Linguistic abilities of children with fetal alcohol syndrome
Hamilton, Marilyn Ann
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Linguistic delays are a frequent concomitant of reduced intellectual ability. The present study examined linguistic development in intellectually impaired children with fetal alcohol syndrome (FAS). The purposes of the study were to describe the level of linguistic functioning in a group of five-year-old children with FAS and to assess the impact of reduced intellectual ability on the linguistic performances of these children. The linguistic performances of FAS children were compared to similar data from normally developing children from comparable age, sex and socioeconomic groupings, as well as to the following control groups: (1) a group of three-year-old MLU matched normal children, and (2) a group of five-year-old intellectually matched children with Prader-Willi syndrome. These subjects' linguistic performances were assessed by examining syntactic, semantic, and pragmatic development. In addition, since short-term memory deficits have been reported to occur in adults who misuse alcohol, short-term memory capabilities were examined in FAS children to determine if similar deficits existed. When compared to normative data as well as to MLU matched younger normal children, the results of this study clearly indicated that children with FAS were delayed in syntactic, semantic, pragmatic, and short-term memory functioning. The linguistic delays were more pronounced in production rather than comprehension of linguistic information. Short-term memory deficits were more pronounced in short-term memory for related syllables (sentences) rather than for unrelated word series. The results of this study did not substantiate the impact of reduced intellectual ability on the linguistic performances observed in FAS children.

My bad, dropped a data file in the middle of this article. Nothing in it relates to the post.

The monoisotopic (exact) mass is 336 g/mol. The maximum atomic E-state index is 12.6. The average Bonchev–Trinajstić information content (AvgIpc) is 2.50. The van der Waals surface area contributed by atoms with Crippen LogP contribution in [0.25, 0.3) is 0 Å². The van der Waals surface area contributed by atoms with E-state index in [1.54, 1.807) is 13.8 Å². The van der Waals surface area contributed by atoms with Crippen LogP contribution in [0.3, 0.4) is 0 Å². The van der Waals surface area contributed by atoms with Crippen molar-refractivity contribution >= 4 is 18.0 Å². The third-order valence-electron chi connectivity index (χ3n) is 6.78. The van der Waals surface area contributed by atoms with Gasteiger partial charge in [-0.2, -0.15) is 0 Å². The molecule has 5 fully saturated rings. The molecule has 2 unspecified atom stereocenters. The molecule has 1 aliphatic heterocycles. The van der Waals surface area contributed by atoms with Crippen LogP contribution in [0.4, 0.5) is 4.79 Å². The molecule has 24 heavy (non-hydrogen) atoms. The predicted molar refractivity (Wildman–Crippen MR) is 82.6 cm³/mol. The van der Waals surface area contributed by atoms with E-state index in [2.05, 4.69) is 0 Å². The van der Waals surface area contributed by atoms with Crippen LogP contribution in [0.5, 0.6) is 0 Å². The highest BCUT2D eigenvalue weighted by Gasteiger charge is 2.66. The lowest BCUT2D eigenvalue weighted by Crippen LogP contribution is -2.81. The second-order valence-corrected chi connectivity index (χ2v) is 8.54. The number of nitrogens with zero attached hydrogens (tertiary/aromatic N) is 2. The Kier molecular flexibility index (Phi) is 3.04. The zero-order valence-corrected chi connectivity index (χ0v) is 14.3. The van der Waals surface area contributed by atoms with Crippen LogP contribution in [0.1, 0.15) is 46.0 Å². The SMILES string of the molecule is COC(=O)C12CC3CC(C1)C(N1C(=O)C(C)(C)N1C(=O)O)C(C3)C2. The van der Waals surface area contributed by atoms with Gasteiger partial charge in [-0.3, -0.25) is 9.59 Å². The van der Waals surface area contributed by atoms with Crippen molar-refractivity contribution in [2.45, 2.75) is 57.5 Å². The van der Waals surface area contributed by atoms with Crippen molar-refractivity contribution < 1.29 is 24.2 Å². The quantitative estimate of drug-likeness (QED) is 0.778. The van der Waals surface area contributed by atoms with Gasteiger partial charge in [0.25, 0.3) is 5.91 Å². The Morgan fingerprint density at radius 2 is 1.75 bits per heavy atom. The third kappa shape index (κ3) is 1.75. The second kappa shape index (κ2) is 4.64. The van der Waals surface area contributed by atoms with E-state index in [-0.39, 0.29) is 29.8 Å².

- Speech